The relative risk of developing cancer increases with autoimmunity, and autoimmunity increases the risk of cancer, although both disease categories involve diverse cell types and mechanisms. One similarity in both conditions, however, is that T cells interact with self antigens.
Specifically, the antigen receptor on T cells (TCRs) interacts directly with peptides derived from self proteins presented in the groove of MHC molecules. One case study involving a melanoma patient suggests that T cells and antigens in both diseases could be the same. The patient’s melanoma was treated with expanded autologous tumor infiltrating lymphocytes (TILs) resulting in durable and complete remission of the cancer.
This patient also developed autoimmunity resembling Vogt-Koyanagi-Harada disease (VKH). VKH is an autoimmune disease targeting organs that contain melanocytes, such as eye, ear, skin, and meninges. Most T cells that effectively react to self antigens and attack self tissues, so called antitumor T cells in cancer or pathogenic T cells (Tpaths) in autoimmunity, are culled in the thymus during T cell development.
Regulatory T cells (Tregs) promote tolerance to self antigens and stop the function of the other T cells to avoid autoimmunity. Interventions to activate T cells against self/tumor antigens for immunotherapies of cancer or to impair effector T cells against self antigens in autoimmunity therapies require innovative methods.
To achieve such goals, here we discuss the use of mimotopes, mimics of epitopes, which substitute amino acids in the antigenic peptide with either natural or artificial amino acids. Mimotopes have also been tested in HIV and other infectious diseases, but are beyond our scope and have recently been reviewed.
For T cell immunity to be successful in modulating immune responses, TCRs must efficiently bind to more than one peptide-MHC (pMHC) molecule. Each αβ T cell expresses one TCR generated by somatic recombination of gene fragments and random addition/subtraction of nucleotides at the gene fragment junctions.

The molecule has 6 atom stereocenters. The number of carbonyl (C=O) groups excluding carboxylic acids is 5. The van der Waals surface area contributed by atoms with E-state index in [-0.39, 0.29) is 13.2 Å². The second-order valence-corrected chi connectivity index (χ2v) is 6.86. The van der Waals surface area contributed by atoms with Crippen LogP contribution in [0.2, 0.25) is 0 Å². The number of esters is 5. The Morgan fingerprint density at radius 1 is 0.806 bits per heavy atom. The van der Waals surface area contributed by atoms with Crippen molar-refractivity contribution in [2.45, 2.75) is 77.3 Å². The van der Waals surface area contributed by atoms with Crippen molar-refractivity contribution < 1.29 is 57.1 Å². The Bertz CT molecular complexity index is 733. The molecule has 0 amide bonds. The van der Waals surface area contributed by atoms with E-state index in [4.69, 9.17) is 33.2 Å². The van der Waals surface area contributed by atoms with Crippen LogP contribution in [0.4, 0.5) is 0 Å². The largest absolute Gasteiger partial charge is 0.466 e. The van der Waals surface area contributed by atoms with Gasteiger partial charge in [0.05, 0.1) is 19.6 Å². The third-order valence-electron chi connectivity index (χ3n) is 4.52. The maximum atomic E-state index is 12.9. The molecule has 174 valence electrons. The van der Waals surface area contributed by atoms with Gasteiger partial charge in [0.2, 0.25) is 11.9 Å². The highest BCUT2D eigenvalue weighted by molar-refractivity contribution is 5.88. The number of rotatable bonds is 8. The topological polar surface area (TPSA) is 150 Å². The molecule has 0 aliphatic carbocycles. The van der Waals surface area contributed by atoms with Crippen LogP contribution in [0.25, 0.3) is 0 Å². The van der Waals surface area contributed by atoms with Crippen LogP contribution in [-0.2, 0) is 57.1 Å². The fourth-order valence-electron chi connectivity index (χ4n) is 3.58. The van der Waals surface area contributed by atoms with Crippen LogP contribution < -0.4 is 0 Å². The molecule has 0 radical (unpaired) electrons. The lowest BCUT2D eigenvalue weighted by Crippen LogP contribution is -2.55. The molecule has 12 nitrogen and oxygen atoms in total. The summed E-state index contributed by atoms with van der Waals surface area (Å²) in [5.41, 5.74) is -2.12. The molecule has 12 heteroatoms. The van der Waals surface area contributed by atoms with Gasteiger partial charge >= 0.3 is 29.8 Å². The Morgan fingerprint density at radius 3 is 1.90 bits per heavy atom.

This process results in vast TCR diversity making it possible for TCRs to interact with pMHC, and contributes to antigen binding specificity of the T cell. However, there are not enough T cells in our bodies for one T cell clone to interact with one peptide [eg, assuming 20 amino acids and 10 amino acid long peptides, there are 2010 (∼1 × 1013) possible peptides, and there is the possibility of even more because peptides come in different lengths, may receive post-translational modifications, and there are multiple MHC-restricting molecules).
In addition, there is no mechanism for a single cognate antigen to find a single T cell clone during an infection. There are a number of hints that suggest TCRs interact with multiple peptide antigens. First, T cells are exposed to at least two pMHC molecules: one during thymic development and another as they function in the periphery.
Substitutions in the MHC anchor amino acids
MHC class I (MHCI) and MHC class II (MHCII) molecules bound to peptide are a classic example of how form reflects function. The peptide binding grooves of the MHC molecules face away from the antigen presenting cell, so that the peptide can interact with the TCR (reviewed in and by many others).
The groove is bordered by two alpha helices and the floor of the groove is made of a beta-pleated sheet. The peptide lies in the groove in an extended state allowing the amino acid side chains to point in optimal directions for interactions with TCR.
In MHCI molecules, depending on the allele and the polymorphisms, the floor of the groove has a series of 6 pockets, A through F, that interact with the peptide. The amino terminus of the peptide binds directly to the A pocket in a side-chain-independent manner. The residue of the last amino acid is buried in the F pocket locking the peptide into the groove, elucidating one position of the MHCI allele’s peptide binding motif.
Since the ends of the peptide are “attached” and the ends of the MHCI grooves are closed, the peptide can bulge in the middle allowing for conformational changes upon TCR binding. The size, shape, and electronic charge of the pockets determine which peptides interact with that MHC allele and with what binding affinity.